Tag Archives: Jonathan Terrell

Ironman Charts New Test of Endurance

Earlier this year, Jonathan Terrell ran seven marathons on seven continents in seven days.

“It was the highlight of my life,” he said.

A few months later, Terrell couldn’t even walk. As of late September, he was still getting about in a wheelchair

And crutches, recovering from the serious injuries he suffered when a sport utility vehicle plowed into him and a friend while they were bicycling in Virginia.


“There’s nothing like a near-death experience to appreciate what you do have,” said Terrell, 56, a charter member of Legatus’ Washington, D.C. Chapter.

Terrell was hospitalized in critical condition for three weeks, and told there was a chance he would never walk again. Undergoing physical therapy several times a week, Terrell was recovering well and planned to start walking in early October.

He even intends to run again next year, specifically a full marathon in the North Pole.

“I believe through Christ all things are possible,” said Terrell, who through his physical suffering this year is also discerning a deeper meaning and new God-given purpose to his life.

“It’s been a time of spiritual renewal for me,” Terrell said. “I wake up with pain in the middle of the night, and I now pray in the night longer than what I ever would. It’s brought me and my wife closer together.”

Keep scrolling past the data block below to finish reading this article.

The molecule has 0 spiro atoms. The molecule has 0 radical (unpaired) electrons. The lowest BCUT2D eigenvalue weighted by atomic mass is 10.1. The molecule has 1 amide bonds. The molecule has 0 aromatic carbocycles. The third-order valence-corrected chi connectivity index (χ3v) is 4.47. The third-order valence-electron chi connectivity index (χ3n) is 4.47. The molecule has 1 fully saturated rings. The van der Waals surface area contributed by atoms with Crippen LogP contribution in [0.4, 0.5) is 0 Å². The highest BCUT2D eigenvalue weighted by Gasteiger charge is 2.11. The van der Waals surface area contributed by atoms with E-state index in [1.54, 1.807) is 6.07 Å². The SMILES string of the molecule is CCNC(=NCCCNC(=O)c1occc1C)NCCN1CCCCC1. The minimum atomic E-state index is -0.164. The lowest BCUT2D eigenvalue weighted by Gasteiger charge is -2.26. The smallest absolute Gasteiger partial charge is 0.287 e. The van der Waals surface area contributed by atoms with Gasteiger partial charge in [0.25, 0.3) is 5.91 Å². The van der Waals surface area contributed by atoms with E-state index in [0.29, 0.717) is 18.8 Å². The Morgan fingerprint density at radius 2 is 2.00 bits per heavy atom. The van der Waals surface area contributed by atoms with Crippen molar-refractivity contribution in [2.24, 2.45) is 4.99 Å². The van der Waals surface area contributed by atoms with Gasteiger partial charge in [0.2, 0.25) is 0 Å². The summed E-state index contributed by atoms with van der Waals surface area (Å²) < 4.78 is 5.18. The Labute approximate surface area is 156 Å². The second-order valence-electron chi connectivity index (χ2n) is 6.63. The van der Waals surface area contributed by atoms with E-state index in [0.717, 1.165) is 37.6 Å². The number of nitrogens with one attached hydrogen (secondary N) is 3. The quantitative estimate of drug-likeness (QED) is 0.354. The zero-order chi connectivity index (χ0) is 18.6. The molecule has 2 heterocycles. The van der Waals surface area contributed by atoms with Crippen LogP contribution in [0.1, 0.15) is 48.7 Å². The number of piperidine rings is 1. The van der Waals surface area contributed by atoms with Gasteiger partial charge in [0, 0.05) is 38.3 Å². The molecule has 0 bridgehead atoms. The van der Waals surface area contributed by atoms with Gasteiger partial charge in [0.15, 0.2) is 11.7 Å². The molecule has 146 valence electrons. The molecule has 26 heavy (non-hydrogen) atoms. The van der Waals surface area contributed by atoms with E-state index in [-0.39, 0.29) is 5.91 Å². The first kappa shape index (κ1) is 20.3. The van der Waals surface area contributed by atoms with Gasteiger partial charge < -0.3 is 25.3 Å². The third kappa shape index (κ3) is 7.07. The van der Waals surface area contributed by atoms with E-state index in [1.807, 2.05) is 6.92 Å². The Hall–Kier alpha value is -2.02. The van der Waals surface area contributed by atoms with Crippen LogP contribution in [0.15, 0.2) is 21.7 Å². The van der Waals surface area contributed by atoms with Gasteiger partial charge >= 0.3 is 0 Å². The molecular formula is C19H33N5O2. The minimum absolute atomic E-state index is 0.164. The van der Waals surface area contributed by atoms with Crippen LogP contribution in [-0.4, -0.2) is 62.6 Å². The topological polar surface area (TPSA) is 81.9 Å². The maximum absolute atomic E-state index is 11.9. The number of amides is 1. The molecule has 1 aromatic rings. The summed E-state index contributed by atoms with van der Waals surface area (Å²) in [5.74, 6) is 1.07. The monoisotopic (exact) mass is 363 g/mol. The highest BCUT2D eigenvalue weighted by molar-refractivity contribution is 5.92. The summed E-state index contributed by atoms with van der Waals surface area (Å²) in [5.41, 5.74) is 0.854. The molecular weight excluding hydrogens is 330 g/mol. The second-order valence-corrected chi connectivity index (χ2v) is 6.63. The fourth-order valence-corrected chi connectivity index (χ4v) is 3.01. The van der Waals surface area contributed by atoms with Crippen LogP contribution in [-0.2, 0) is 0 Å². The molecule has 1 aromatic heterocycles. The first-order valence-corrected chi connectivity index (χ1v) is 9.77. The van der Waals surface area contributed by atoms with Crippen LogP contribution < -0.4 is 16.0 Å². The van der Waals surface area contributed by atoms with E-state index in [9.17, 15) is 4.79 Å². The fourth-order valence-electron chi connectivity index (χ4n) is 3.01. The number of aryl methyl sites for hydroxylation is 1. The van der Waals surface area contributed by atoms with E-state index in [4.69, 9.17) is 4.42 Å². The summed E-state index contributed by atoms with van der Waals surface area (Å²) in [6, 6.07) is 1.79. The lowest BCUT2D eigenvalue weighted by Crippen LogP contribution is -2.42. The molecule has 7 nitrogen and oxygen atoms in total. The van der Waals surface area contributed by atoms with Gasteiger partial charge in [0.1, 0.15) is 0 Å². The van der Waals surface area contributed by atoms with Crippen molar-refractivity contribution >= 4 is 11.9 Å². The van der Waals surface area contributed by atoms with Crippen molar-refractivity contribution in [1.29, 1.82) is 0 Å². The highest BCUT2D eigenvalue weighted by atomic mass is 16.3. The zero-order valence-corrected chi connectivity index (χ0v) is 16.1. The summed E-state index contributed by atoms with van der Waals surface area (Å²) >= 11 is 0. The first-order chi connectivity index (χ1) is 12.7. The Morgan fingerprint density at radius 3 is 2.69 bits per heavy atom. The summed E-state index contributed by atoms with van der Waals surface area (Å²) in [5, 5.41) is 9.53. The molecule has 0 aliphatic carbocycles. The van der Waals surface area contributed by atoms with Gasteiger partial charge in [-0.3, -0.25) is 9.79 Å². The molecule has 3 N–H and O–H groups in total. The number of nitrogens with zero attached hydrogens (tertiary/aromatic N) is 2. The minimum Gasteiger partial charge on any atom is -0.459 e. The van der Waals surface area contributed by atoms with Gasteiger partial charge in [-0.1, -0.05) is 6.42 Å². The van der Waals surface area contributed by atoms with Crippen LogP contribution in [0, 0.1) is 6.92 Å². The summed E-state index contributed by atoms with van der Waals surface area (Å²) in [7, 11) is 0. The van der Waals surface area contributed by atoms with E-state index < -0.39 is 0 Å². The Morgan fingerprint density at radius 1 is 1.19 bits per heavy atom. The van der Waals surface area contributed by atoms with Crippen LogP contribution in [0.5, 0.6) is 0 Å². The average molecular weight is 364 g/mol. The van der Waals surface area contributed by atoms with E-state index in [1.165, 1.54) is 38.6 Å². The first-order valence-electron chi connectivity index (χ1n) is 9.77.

On Feb. 5, Terrell was on top of the world. On that day, he ran the final 26.2-mile leg of the World Marathon Challenge.

In one week, Terrell ran marathons on all seven continents. He ran a combined 183.4 miles in Antarctica, South Africa, Australia, the United Arab Emirates, Spain, Colombia, and Miami.

Those seven days consisted of daily marathons and late-night chartered flights. He caught a bad case of food poisoning shortly before the race in Spain, but he quite literally gutted it out and finished course.

Terrell ran every single mile of all seven marathons. He made it a goal not to walk a single step.

“It went remarkably well,” said Terrell, who completed the crucible to raise awareness and funds for children’s mental health services at Children’s National Health System in Washington, D.C., a cause dear to his heart.